Patients that have suffered visibility loss due to degenerative disorders or who were born blind might have a chance of getting their eyesight as trials on animals involving gel injections with stem cells begin all over the world.
One of the most researched areas of stem cell application is the reconstruction of the eye, the retina to be more precise. After 18 month ago, Toronto scientist, Brian Ballios managed to grow functional new retinal cells into the eyes of a formerly blind lab mouse, injections with a specific type of gel that contains stem cells have encouraged scientists everywhere to invest more time and money into this research. The mouse who was injected with the gel had been born blind and after receiving treatment, his pupils have started to show response to light. This meant that not only were the new cells functional, but that they were also able to send signals to the brain.
Stem cell research has made a huge step forward in regenerative medicine and are now getting closer than ever to sending stem cells to certain areas of the body where they are most needed.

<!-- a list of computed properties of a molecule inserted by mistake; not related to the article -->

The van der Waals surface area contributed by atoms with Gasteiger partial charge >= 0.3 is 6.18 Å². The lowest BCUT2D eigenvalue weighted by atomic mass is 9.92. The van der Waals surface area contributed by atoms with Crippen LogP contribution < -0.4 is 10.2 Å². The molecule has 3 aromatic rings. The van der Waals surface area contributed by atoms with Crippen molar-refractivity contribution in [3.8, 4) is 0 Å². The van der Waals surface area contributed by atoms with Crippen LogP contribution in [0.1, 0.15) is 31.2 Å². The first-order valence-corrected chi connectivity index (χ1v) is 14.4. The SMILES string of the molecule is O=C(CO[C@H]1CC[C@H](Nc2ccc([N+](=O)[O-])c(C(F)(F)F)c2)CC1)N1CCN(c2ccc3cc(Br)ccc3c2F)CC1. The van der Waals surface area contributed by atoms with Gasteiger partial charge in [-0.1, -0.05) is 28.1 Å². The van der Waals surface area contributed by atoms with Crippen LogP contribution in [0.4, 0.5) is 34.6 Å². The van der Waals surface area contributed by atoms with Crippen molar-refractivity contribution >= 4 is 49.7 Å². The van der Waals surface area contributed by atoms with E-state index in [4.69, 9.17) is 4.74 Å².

The secret to getting the cells to where they have to go, is the newly developed gel in which they float. The hydrogel has a similar structure to water and once it reaches body temperature, it hardens and provides a skeleton for the stem cells to grow and develop in the organ they are suppose to. The hydrogel also connects stem cells with other cells of the body which nourish them and connect them to the organ.
Thanks to this gel, which was introduced in the eye with a simple syringe, the stem cells were held in place long enough to develop retinal characteristic, which then they grew and became a functioning retina.
The discovery of this hydrogel, means that stem cells can now be transplanted to virtually any part of the body, with the insurance that once they get there, they won`t clump or wander off into another organ.
Still, more work needs to be done before human trials begin, because despite the newly discovered gel which gets the cells to where they have to go, only 8-9% of the transplanted cells develop fully and are able to establish connections with the brain, so unless we want to transplant thousands of cells, this method still has to be improved.
Nevertheless, this is still a major breakthrough and it means that, perhaps in a few short years, people needing such treatments will be able to receive them safely.
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